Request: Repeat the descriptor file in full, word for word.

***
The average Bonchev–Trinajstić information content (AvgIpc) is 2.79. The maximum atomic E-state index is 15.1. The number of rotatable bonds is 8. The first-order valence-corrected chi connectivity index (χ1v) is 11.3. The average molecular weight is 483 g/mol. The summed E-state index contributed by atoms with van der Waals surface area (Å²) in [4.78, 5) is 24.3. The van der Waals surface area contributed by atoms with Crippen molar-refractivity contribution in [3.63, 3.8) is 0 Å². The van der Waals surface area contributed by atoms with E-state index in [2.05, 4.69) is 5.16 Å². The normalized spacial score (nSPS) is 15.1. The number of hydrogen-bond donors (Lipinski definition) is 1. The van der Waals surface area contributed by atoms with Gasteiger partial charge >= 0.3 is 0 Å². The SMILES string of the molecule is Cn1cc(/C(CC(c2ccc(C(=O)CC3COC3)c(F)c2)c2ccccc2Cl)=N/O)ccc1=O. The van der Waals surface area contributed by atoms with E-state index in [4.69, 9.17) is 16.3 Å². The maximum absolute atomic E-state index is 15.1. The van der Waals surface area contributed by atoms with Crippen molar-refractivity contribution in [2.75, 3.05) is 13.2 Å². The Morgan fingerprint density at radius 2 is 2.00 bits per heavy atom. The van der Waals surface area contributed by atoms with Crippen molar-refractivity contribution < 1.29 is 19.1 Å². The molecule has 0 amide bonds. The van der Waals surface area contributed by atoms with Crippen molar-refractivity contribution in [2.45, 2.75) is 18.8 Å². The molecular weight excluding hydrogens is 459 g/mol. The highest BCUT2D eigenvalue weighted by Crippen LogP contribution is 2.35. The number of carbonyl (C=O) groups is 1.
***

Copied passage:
The average Bonchev–Trinajstić information content (AvgIpc) is 2.79. The maximum atomic E-state index is 15.1. The number of rotatable bonds is 8. The first-order valence-corrected chi connectivity index (χ1v) is 11.3. The average molecular weight is 483 g/mol. The summed E-state index contributed by atoms with van der Waals surface area (Å²) in [4.78, 5) is 24.3. The van der Waals surface area contributed by atoms with Crippen molar-refractivity contribution in [3.63, 3.8) is 0 Å². The van der Waals surface area contributed by atoms with E-state index in [2.05, 4.69) is 5.16 Å². The normalized spacial score (nSPS) is 15.1. The number of hydrogen-bond donors (Lipinski definition) is 1. The van der Waals surface area contributed by atoms with Gasteiger partial charge >= 0.3 is 0 Å². The SMILES string of the molecule is Cn1cc(/C(CC(c2ccc(C(=O)CC3COC3)c(F)c2)c2ccccc2Cl)=N/O)ccc1=O. The van der Waals surface area contributed by atoms with E-state index in [4.69, 9.17) is 16.3 Å². The maximum absolute atomic E-state index is 15.1. The van der Waals surface area contributed by atoms with Crippen molar-refractivity contribution in [2.75, 3.05) is 13.2 Å². The Morgan fingerprint density at radius 2 is 2.00 bits per heavy atom. The van der Waals surface area contributed by atoms with Crippen molar-refractivity contribution < 1.29 is 19.1 Å². The molecule has 0 amide bonds. The van der Waals surface area contributed by atoms with Crippen molar-refractivity contribution in [2.45, 2.75) is 18.8 Å². The molecular weight excluding hydrogens is 459 g/mol. The highest BCUT2D eigenvalue weighted by Crippen LogP contribution is 2.35. The number of carbonyl (C=O) groups is 1.